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Dr. Levine’s 8 Learning Systems & Your Child

  What to Look For If This is a Strength If This is a Weakness
1 Attention Control:
The system that dictates focus, alertness, planning and completion of tasks.
Does your child concentrate when reading, playing a video game, playing sports? Is she engaged in classroom learning? Your child should practice behaviors that take advantage of her concentration, such as listening to music while studying or reading. Your child should repeat instructions back to herself; use a timer or stopwatch to stay with a task; go to bed earlier.
2 Memory: After a child understands an idea, this system helps him store the information and retrieve it. How well does your child
memorize and retain what he learns in school?
Your child should study right before bedtime, when memory consolidates best; underline, highlight, and say ideas out loud while studying. Ask your child to write down steps before solving a problem; picture things mentally; write down, diagram, or say facts out loud while memorizing.
3 Language: The way a child uses words, orally and in writing, understands what is said, and reads. Does your child express herself well? Can she explain things thoughtfully? Does she write
her thoughts clearly?
As a family, have meaningful, idea-filled discussions; communicate in complete sentences, play word games, talk about things that are interesting. Encourage your child to read, write, and talk about topics he loves; tell stories and describe experiences, even if this is difficult for him.
4 Spatial Ordering: Enables your child to organize information in visual patterns, to recognize shapes
and patterns.
Is your child organized when he does homework? Does he have trouble using scissors or sketching shapes? Help your child capitalize on spatial strengths through dance, sports, or art, all of which require spatial ability. Help your child organize his space. Talk through spatial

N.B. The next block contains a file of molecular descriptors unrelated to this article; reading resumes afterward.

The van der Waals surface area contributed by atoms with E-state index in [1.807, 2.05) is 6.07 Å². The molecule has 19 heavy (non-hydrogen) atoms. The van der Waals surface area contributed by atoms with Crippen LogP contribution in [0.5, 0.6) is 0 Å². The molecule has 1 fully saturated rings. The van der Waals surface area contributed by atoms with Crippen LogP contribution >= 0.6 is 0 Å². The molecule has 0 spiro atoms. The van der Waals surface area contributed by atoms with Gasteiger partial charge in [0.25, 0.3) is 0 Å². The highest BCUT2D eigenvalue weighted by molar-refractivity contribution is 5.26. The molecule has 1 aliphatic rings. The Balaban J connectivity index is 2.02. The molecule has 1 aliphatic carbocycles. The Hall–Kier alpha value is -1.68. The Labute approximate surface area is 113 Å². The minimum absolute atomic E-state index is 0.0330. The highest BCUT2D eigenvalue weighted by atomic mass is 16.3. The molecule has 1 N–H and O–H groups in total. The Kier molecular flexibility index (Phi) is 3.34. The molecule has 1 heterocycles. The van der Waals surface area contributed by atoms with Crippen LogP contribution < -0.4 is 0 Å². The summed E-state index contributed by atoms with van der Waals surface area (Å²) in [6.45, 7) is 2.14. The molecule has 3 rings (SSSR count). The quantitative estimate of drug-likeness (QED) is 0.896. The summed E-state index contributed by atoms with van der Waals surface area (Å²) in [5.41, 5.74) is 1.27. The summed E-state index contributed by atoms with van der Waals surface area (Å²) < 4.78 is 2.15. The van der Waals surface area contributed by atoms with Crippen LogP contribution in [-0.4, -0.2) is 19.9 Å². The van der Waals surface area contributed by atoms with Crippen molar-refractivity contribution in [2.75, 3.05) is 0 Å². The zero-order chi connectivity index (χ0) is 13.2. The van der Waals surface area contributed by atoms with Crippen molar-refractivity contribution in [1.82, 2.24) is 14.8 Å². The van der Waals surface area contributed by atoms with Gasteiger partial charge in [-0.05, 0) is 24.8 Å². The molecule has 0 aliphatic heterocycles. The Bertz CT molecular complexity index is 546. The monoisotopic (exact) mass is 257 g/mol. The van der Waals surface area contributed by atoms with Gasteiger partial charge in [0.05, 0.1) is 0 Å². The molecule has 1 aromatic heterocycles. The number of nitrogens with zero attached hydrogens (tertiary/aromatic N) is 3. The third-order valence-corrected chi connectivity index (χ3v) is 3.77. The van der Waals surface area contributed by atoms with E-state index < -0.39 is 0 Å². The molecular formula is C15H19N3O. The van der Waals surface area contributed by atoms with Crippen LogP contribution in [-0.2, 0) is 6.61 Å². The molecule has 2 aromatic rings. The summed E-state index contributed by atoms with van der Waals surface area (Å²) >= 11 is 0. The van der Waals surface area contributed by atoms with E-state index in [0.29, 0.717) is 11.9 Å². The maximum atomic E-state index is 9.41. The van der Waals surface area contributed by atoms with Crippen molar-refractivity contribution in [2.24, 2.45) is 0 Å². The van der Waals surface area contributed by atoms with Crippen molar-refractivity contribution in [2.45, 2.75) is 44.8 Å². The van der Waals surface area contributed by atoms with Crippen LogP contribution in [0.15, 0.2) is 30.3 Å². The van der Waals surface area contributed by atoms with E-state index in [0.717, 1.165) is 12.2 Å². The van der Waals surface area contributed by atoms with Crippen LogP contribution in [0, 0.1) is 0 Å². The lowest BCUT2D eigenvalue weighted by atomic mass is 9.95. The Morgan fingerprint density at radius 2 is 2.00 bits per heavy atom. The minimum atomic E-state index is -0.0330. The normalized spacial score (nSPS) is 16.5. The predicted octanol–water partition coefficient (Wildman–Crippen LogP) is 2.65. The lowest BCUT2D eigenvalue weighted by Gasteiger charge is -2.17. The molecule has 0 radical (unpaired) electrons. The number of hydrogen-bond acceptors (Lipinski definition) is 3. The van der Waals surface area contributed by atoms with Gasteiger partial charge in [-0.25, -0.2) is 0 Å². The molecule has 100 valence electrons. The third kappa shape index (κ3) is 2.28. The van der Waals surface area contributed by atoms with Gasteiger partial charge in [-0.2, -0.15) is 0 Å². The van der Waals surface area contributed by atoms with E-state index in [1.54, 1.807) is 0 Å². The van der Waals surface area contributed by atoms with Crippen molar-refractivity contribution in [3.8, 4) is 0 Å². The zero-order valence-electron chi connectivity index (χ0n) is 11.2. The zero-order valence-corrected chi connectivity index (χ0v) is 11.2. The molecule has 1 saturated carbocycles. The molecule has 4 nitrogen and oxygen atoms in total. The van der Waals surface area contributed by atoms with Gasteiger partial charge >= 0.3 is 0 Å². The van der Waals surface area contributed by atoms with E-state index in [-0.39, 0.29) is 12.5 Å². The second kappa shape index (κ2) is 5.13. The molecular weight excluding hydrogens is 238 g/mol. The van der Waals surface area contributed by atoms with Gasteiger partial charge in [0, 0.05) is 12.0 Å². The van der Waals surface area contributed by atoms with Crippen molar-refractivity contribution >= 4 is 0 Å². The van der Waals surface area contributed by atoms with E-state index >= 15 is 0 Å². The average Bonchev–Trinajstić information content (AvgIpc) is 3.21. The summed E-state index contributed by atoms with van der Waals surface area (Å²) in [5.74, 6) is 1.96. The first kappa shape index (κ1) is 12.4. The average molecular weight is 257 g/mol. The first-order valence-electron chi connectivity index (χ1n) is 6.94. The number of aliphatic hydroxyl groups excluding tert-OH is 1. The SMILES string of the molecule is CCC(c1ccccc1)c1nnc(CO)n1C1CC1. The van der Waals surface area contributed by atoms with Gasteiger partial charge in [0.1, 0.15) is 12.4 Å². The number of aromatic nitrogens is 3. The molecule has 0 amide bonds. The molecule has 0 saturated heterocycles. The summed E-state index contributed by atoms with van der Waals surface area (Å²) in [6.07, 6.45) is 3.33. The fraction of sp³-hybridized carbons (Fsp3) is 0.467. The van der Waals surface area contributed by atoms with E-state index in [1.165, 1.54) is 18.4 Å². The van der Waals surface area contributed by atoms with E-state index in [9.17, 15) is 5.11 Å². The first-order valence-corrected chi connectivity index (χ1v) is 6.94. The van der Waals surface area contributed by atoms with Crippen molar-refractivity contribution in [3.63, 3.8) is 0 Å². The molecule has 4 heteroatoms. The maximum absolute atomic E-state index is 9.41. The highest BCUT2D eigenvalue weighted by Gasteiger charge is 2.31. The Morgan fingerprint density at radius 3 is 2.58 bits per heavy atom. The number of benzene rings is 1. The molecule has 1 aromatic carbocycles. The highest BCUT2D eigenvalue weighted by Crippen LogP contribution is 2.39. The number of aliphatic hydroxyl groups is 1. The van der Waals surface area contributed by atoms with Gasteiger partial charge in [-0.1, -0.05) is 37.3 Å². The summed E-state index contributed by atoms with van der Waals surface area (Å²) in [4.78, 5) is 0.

relations: “I put that on the
top shelf” or “The pentagon
has five sides.”
5 Sequential Ordering:
Helps your child see the steps in solving a problem, retain the order of tasks, follow directions, manage time.
Does your child understand the passage of time and how to plan for it? Can she follow multi-step instructions? Can she remember a short list of things to do and carry them out in order? Your child should play or make music (a promoter of sequential ordering) and work on multi-stage projects. Together, start with short lists of things to do and gradually lengthen them; make schedules for homework, errands, vacations. Ask your child to write down directions in school.
6 Motor Skills: Your child rides a bike, plays sport, or dances using large-motor skills; she writes or draws using small-motor skills. How is your child doing with cursive writing? Is he graceful or clumsy? Does he excel at a sport or struggle with drawing or writing? Encourage your child in sports, dance, art and/or musical-instrument lessons, emphasizing that these are for enjoyment as well as challenge. Practice forming letters. Have your child use the computer for writing and art assignments and focus on just one sport (or opt for no sports).
7 Higher Thinking: Helps your child solve problems, think critically,
reason abstractly and creatively, and figure out answers that are
not obvious.
Is your child quick to think up ideas for the science fair? Does she wonder what happens in her book after the story ends? Or is she academically sound but struggling to see past the facts to the bigger ideas? Help your child follow his
intuitive mental and creative drives, be they science,
cooking, comedy, collecting, drawing, etc.
Try brainstorming to spur
imagination and creative thought.
8 Social Thinking: The ability to make and sustain friendships, relate to others, work in teams, and address conflicts. Some argue that this is the most important learning system. Does your child get along with his peers? Does he have some close friendships? Can he
relate to adults? Can he work out problems with his friends?
Encourage your child to enjoy successful peer interaction, but also help him remember to be an individual and feel good when being independent. Let your child use you as a sounding board when she
has social challenges. Talk about social challenges you experience and solve at work.
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